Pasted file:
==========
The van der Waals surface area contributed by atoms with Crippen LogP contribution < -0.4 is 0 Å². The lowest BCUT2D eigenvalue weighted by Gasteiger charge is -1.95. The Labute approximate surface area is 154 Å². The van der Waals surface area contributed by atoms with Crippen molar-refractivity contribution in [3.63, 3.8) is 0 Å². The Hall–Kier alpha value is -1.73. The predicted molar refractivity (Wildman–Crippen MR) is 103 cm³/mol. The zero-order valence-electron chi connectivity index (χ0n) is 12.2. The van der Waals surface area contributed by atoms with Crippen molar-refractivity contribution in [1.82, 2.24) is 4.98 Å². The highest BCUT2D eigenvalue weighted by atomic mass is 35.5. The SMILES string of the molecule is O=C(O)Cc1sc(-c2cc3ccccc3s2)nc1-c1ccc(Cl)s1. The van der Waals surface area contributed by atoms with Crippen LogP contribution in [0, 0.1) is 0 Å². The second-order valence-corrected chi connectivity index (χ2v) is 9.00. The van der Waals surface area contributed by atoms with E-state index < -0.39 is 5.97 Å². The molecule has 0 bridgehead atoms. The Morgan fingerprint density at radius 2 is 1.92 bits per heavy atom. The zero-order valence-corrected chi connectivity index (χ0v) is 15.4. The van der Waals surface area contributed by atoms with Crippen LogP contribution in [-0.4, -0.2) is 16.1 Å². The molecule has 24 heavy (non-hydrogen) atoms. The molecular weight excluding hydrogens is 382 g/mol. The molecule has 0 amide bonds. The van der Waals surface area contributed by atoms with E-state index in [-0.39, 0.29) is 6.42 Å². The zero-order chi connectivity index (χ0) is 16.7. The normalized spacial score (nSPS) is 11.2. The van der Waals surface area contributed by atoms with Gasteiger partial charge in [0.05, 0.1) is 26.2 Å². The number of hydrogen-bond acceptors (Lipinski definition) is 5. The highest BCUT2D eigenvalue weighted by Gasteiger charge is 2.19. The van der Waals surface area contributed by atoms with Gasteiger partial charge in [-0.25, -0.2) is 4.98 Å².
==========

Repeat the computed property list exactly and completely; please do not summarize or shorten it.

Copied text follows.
The van der Waals surface area contributed by atoms with Crippen LogP contribution < -0.4 is 0 Å². The lowest BCUT2D eigenvalue weighted by Gasteiger charge is -1.95. The Labute approximate surface area is 154 Å². The van der Waals surface area contributed by atoms with Crippen molar-refractivity contribution in [3.63, 3.8) is 0 Å². The Hall–Kier alpha value is -1.73. The predicted molar refractivity (Wildman–Crippen MR) is 103 cm³/mol. The zero-order valence-electron chi connectivity index (χ0n) is 12.2. The van der Waals surface area contributed by atoms with Crippen molar-refractivity contribution in [1.82, 2.24) is 4.98 Å². The highest BCUT2D eigenvalue weighted by atomic mass is 35.5. The SMILES string of the molecule is O=C(O)Cc1sc(-c2cc3ccccc3s2)nc1-c1ccc(Cl)s1. The van der Waals surface area contributed by atoms with Crippen LogP contribution in [0, 0.1) is 0 Å². The second-order valence-corrected chi connectivity index (χ2v) is 9.00. The van der Waals surface area contributed by atoms with E-state index < -0.39 is 5.97 Å². The molecule has 0 bridgehead atoms. The Morgan fingerprint density at radius 2 is 1.92 bits per heavy atom. The zero-order valence-corrected chi connectivity index (χ0v) is 15.4. The van der Waals surface area contributed by atoms with Crippen LogP contribution in [-0.4, -0.2) is 16.1 Å². The molecule has 24 heavy (non-hydrogen) atoms. The molecular weight excluding hydrogens is 382 g/mol. The molecule has 0 amide bonds. The van der Waals surface area contributed by atoms with E-state index in [-0.39, 0.29) is 6.42 Å². The zero-order chi connectivity index (χ0) is 16.7. The normalized spacial score (nSPS) is 11.2. The van der Waals surface area contributed by atoms with Gasteiger partial charge in [0.05, 0.1) is 26.2 Å². The number of hydrogen-bond acceptors (Lipinski definition) is 5. The highest BCUT2D eigenvalue weighted by Gasteiger charge is 2.19. The van der Waals surface area contributed by atoms with Gasteiger partial charge in [-0.25, -0.2) is 4.98 Å².